Artists

Stanley Palmer

Work History

After the Storm 1923 - Piopiotahi
After the Storm 1923 - Piopiotahi (2013)
Afternoon - Karamea
Afternoon - Karamea (2010)
Rakau Tapu - Harataonga
Rakau Tapu - Harataonga (2010)
Punakaiki Afternoon
Punakaiki Afternoon (2014)
Matauri
Matauri (2010)
From Opourua - Rawhiti
From Opourua - Rawhiti (2013)
Karamea
Karamea (2010)
Bell - Marae Pahaoa
Bell - Marae Pahaoa (2010)

Artist Information

”I am interested in a lot of things at the end where the road peters out, the edge between the civilised and where we have no control… the oceans and the sky.” (1)

Stanley Palmer's rugged and beautiful landscapes are expressive, emotive and distinctively New Zealand. Using painting and printing techniques, he has developed a unique and personal style that captures the essence and colours of our natural coastlines, rural scenes and native flora.  His work “configures as a deeply wrought, highly personal chart of Aotearoa New Zealand, mining the depths of his own recollections as well as tapping into historical memory and, beyond that, the geological past.” (2)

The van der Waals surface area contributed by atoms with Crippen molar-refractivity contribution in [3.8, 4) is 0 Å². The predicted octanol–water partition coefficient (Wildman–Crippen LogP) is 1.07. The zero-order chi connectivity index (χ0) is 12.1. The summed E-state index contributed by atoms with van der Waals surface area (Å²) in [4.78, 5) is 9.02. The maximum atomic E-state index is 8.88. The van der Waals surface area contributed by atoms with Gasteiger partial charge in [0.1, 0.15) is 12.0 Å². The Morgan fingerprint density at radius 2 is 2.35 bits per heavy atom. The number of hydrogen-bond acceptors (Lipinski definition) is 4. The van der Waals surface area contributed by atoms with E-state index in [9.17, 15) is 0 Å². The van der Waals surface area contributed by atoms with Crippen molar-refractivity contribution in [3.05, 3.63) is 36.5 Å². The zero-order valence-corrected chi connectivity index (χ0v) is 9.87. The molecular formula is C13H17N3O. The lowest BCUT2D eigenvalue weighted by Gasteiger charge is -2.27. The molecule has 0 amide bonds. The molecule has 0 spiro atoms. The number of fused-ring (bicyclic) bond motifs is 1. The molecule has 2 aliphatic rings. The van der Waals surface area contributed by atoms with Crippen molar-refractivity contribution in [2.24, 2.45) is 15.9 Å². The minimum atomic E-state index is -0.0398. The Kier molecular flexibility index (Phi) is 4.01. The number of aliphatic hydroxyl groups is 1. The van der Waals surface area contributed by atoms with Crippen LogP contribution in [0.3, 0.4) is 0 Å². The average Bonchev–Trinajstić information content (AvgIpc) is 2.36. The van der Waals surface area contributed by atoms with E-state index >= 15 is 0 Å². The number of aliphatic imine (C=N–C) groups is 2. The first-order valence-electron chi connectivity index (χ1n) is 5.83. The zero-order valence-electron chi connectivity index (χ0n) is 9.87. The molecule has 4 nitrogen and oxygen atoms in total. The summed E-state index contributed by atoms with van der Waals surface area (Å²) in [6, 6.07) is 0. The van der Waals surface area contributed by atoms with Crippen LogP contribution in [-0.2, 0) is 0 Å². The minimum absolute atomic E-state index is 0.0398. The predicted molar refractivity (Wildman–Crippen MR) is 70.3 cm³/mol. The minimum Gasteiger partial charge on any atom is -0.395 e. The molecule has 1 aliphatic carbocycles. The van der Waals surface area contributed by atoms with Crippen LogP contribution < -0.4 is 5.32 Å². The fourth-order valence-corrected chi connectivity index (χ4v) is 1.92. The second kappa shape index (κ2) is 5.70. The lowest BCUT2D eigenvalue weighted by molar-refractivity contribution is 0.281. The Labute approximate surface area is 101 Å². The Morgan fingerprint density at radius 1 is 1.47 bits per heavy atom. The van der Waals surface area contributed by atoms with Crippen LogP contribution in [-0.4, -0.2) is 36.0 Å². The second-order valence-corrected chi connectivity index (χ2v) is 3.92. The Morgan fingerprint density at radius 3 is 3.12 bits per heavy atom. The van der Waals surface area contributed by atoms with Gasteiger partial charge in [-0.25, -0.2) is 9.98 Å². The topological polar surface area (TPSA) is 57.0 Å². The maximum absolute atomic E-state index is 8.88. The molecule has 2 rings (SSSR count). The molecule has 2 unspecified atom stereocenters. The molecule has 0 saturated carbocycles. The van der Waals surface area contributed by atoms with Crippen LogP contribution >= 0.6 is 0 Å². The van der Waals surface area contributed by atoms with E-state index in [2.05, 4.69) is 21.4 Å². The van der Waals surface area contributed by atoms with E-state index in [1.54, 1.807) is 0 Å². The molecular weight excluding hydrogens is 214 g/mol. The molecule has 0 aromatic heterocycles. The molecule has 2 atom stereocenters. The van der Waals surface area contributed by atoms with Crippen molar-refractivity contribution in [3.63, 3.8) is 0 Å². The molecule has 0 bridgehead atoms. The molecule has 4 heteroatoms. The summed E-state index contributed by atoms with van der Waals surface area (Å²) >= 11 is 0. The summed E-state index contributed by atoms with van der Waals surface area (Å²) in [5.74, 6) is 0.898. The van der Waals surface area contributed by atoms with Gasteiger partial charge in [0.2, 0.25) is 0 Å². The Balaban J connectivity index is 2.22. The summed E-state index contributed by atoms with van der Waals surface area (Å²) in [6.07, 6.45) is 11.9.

Palmer paints a New Zealand landscape redolent with memory and his works draw on each viewer’s own recollections.   These remembered cycles of time and tide are the artist’s subtle inducements to recognise ourselves in the bays, hills and headlands he portrays.  “Often focusing on the coastline – the border across which the colonisers and the colonised first tentatively merged – Palmer’s work is imbued with a sense of loss, yearning and disappointment. (3)

Stanley Palmer has established himself as one of New Zealand’s most significant printmakers, employing his own unique method of printmaking that combines engraving and lithography, using bamboo rather than metal as an etching plate. “Engraving on a wooden surface is much easier as it can be done with tools rather than with acid, and requires less pressure to print. Less pressure allows more control of any ink applied directly to the plate and maintains the subtle texture of bamboo grain as an integral part of the design.”(4)

Stanley Palmer (b. 1936) has been exhibiting since 1958 and has worked as a full-time artist since 1969. Palmer currently lives and works in Mt Eden, Auckland.  His works are part of public and private collections including the Museum of New Zealand Te Papa Tongarewa, City Art Gallery, Auckland and the Dowse Art Museum, Wellington.

1. Stanley Palmer, Artist Statement.
2. Gregory O'Brien, Stanley Palmer and the East Coast, East, Craig Potton Publishing, 2009.
3. Gregory O'Brien, Lands & Deeds, Godwit Publishing, 1996.
4. Pleasure in Print, Art News, Spring 1999.

Solo Exhibitions

Group Exhibitions